For many people today, the term “diet” means little more than an onerous list of pleasurable foods that need to be given up in order to preserve or restore health. Few people think about those items that we ought to incorporate into our meal selection in order to maintain our health and well being. Traditional fermented foods like miso, natto, kefir, kimchi, and tempeh are among those that can bring both health benefits and culinary pleasure back into our patients’ lives.
The rise in chronic diseases over the last 50–100 years has been attributed to many factors: processed foods, high sugar intake, lack of exercise, and of course the overuse of antibiotics are high on the list. But when we look at the underlying causative factors contributing to the ill state of our society, it is interesting to note that the dialog almost always overlooks the near-complete elimination of living, probiotic and enzyme-rich fermented foods from our diet, especially since the rise of industrialization and the advent of pasteurization.
Whereas every culture around the world seems to incorporate some form of cultured, fermented food into their diet, our allegedly “advanced” American way of life has all but excluded the fermented medicinal foods of our history. Only recently has this category gained some exposure, largely because of the increased interest in probiotic supplements and the mounting evidence that they can be effective in treating many gastrointestinal conditions. In some probiotic studies, the researchers note unexpected improvements in several other disease states previously thought to be unrelated.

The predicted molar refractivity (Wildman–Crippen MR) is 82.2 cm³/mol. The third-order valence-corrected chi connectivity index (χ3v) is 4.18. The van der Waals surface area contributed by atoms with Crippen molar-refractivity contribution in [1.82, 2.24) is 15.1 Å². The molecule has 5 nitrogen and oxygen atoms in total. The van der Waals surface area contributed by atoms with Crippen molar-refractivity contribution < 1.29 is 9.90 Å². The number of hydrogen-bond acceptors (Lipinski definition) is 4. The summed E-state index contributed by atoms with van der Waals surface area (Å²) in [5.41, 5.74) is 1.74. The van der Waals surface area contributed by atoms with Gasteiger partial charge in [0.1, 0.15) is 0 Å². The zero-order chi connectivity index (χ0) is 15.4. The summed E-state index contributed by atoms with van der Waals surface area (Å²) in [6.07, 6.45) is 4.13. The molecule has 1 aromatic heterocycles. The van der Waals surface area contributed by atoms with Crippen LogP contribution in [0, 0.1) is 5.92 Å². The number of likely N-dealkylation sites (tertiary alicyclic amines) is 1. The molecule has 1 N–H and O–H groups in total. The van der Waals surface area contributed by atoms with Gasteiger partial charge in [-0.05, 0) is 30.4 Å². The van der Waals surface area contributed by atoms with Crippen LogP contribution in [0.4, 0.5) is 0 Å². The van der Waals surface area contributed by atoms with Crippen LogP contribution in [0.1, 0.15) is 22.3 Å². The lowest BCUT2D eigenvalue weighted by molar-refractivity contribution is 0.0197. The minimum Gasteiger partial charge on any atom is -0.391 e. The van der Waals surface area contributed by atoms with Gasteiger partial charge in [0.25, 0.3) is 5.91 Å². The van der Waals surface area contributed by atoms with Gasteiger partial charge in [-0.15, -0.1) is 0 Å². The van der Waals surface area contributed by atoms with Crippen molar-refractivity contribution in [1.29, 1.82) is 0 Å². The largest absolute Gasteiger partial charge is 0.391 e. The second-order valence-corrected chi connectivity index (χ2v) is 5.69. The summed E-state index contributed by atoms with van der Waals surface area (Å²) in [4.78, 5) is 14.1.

FFFs are beneficial to people of all ages, including young children. “They are ideal for pregnant women, ensuring a healthy birth canal for her newborn child who will rely on her to provide healthy bacteria,” says Donna Gates, author of The Body Ecology Diet. She adds that children with autism and ADD often benefit from increased consumption of probiotic fermented foods.
Mainstream food manufacturers have also started to realize the value of FFFs. Dannon™, the yogurt industry giant recently launched DanActive™ and Activia™, which are marketed as “probiotic-rich” yogurts aimed at both children and adults. The pitch is that these products promote better health and strengthen immune system function. Using scientific studies to support their products, more and more companies are expected to jump on the Triple F trend, promoting better digestion and overall wellbeing.
Among the more interesting entries into this field is G.T.’s Raw Kombucha, which is a living fermented beverage loaded with probiotics, enzymes, and amino and organic acids.
Certainly, the food industry’s versions of FFFs offer convenience. But many of these beneficial foods can be made at home at very low cost to the consumer. When made properly, they are often superior to the commercial products. Starter cultures, which supply specific beneficial strains of bacteria necessary to make homemade kefir, yogurt and fermented vegetables are readily available through online retail sites like Donna Gates’ Body Ecology (www.bodyecologydiet.com) and others. Yogurt, kefir and various vegetable preparations are easy to make at home. Others, like natto, miso and tempeh, are much more challenging.
The word “doctor” as many know, means “teacher” in Latin. It is important to learn from the past, and to apply that knowledge to both the present and future. Although new science continues to unfold, and technology enhances our understanding of the human condition, we must not overlook the simple, yet effective tools of our ancestors.
Dr. Rob Streisfeld is both a Doctor of Naturopathic Medicine and a gourmet natural food chef. With a background in anthropology, “Doc Rob” has been studying the impact and benefits of traditional foods and the correlation to digestive health.